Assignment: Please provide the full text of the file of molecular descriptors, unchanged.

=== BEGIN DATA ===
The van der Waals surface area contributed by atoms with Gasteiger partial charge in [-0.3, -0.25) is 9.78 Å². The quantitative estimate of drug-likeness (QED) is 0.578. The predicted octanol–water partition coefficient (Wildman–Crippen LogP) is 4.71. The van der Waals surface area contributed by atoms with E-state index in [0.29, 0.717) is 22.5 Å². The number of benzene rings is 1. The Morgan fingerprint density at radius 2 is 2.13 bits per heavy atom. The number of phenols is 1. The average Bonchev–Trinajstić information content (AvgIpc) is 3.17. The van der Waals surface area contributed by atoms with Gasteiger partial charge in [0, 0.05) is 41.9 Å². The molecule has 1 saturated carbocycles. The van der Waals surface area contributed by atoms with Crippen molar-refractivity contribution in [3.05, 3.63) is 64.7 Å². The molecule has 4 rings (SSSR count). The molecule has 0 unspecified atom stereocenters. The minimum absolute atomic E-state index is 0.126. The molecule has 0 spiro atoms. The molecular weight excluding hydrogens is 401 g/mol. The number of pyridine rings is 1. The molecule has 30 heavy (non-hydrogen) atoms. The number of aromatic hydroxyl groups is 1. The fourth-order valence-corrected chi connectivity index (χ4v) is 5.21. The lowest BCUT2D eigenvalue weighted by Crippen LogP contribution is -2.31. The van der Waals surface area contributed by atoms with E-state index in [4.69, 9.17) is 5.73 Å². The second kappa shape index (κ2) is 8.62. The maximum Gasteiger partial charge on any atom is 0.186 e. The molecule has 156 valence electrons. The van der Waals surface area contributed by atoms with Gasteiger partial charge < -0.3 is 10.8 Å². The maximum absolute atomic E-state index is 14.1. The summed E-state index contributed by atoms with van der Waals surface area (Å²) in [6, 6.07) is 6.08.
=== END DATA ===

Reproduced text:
The van der Waals surface area contributed by atoms with Gasteiger partial charge in [-0.3, -0.25) is 9.78 Å². The quantitative estimate of drug-likeness (QED) is 0.578. The predicted octanol–water partition coefficient (Wildman–Crippen LogP) is 4.71. The van der Waals surface area contributed by atoms with E-state index in [0.29, 0.717) is 22.5 Å². The number of benzene rings is 1. The Morgan fingerprint density at radius 2 is 2.13 bits per heavy atom. The number of phenols is 1. The average Bonchev–Trinajstić information content (AvgIpc) is 3.17. The van der Waals surface area contributed by atoms with Gasteiger partial charge in [0, 0.05) is 41.9 Å². The molecule has 1 saturated carbocycles. The van der Waals surface area contributed by atoms with Crippen molar-refractivity contribution in [3.05, 3.63) is 64.7 Å². The molecule has 4 rings (SSSR count). The molecule has 0 unspecified atom stereocenters. The minimum absolute atomic E-state index is 0.126. The molecule has 0 spiro atoms. The molecular weight excluding hydrogens is 401 g/mol. The number of pyridine rings is 1. The molecule has 30 heavy (non-hydrogen) atoms. The number of aromatic hydroxyl groups is 1. The fourth-order valence-corrected chi connectivity index (χ4v) is 5.21. The lowest BCUT2D eigenvalue weighted by Crippen LogP contribution is -2.31. The van der Waals surface area contributed by atoms with E-state index in [4.69, 9.17) is 5.73 Å². The second kappa shape index (κ2) is 8.62. The maximum Gasteiger partial charge on any atom is 0.186 e. The molecule has 156 valence electrons. The van der Waals surface area contributed by atoms with Gasteiger partial charge < -0.3 is 10.8 Å². The maximum absolute atomic E-state index is 14.1. The summed E-state index contributed by atoms with van der Waals surface area (Å²) in [6, 6.07) is 6.08.